Markets brace for ‘no landing’ world economy. Plus, ETF picks and the no-hassle way to safely park cash and earn 4%
Markets, bracing for a “no landing” scenario where global economic growth is resilient and inflation stays higher for longer, are dialing back appetite for both risk assets and government debt.
For months, investors have bet on global growth softening just enough to cool inflation and persuade hawkish central banks to pause their rate hikes.
The notion of the U.S. Federal Reserve and other central banks using monetary tightening to engineer a mild, soft landing before pivoting to avoid a deep recession has supported a cross-asset rally since October, depressed the dollar and sent capital flowing into emerging markets.
But recent data reflecting still tight jobs markets has traders entertaining a new scenario where economic growth holds up and inflation remains sticky.
That means rates could be pushed higher too – a negative for risk assets. World stocks hit one-month lows on Wednesday, while Wall Street had its worst day of the year so far on Tuesday.
“We’ve gone from softer landing to no landing – no landing being that (financing) conditions will remain tight,” said David Katimbo-Mugwanya, head of fixed income at EdenTree Asset Management.
U.S. jobs growth accelerated sharply in January, U.S. and German inflation remained high, while U.S. and European business activity rebounded in February.
Investors have now ditched expectations for rate cuts later this year and renewed their bets on higher rates, which in the U.S. are now seen peaking in July at about 5.3%, up from about 4.8% in early February.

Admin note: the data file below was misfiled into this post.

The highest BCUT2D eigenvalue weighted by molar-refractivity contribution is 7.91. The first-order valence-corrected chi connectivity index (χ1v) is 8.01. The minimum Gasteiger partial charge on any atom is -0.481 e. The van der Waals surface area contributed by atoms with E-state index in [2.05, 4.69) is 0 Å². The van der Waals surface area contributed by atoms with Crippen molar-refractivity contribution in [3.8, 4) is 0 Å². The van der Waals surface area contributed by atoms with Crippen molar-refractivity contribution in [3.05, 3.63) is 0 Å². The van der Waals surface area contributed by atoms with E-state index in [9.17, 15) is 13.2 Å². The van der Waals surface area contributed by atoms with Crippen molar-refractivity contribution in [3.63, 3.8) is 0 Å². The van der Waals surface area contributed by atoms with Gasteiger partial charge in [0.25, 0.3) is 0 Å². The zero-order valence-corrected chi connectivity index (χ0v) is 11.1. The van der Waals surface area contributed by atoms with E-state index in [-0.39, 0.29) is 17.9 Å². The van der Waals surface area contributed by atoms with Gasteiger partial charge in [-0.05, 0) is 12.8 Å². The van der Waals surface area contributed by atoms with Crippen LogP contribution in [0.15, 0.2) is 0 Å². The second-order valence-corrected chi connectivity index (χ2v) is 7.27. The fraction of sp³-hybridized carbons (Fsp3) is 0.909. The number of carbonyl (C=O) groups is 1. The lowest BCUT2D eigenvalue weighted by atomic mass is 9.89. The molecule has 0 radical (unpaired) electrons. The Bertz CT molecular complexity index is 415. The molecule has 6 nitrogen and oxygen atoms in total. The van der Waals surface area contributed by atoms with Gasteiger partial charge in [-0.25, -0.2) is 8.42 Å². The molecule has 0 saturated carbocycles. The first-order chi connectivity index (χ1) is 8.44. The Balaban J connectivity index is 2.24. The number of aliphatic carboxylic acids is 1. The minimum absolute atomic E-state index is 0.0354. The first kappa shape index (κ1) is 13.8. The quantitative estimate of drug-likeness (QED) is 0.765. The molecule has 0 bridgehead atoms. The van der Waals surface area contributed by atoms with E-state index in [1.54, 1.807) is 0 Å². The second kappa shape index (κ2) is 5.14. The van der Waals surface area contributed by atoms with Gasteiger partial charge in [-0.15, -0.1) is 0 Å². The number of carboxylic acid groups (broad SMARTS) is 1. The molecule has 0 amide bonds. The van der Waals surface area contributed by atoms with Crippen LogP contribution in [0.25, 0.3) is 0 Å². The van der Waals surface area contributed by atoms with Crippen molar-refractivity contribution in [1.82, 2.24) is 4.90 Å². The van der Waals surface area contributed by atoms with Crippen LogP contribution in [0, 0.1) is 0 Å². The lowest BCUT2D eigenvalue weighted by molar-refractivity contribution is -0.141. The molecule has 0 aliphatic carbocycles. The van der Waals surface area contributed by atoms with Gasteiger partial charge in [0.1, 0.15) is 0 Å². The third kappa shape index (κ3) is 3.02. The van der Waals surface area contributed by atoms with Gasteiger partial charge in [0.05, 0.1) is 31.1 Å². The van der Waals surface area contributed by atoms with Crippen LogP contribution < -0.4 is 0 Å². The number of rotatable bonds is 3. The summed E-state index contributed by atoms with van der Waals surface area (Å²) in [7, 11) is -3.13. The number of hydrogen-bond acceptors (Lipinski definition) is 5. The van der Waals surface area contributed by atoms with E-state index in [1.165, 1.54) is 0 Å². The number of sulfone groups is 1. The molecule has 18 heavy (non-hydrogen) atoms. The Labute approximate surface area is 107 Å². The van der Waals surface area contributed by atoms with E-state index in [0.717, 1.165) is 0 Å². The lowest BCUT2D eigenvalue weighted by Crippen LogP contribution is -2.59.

Deutsche Bank said this week it expects European Central Bank rates to peak at 3.75% from 3.25% previously.
China’s reopening, an easing in Europe’s gas crisis and strong U.S. consumer spending “are probably more bearish than positive for markets,” said Richard Dias, founder of macro-economic research house Acorn Macro Consulting.
“We’re getting into a situation where good news is bad news,” he said.
For Paul Flood, head of mixed assets at Newton Investment Management, “if wage growth stays high and demand stays high, then the Fed will push up interest rates further and that’s not a good environment for equity or bond markets.”
Bond prices fall, and yields rise, when expectations of higher rates on cash make their fixed interest payments less appealing. Stocks typically move lower when bond yields rise to account for the extra risk of owning shares.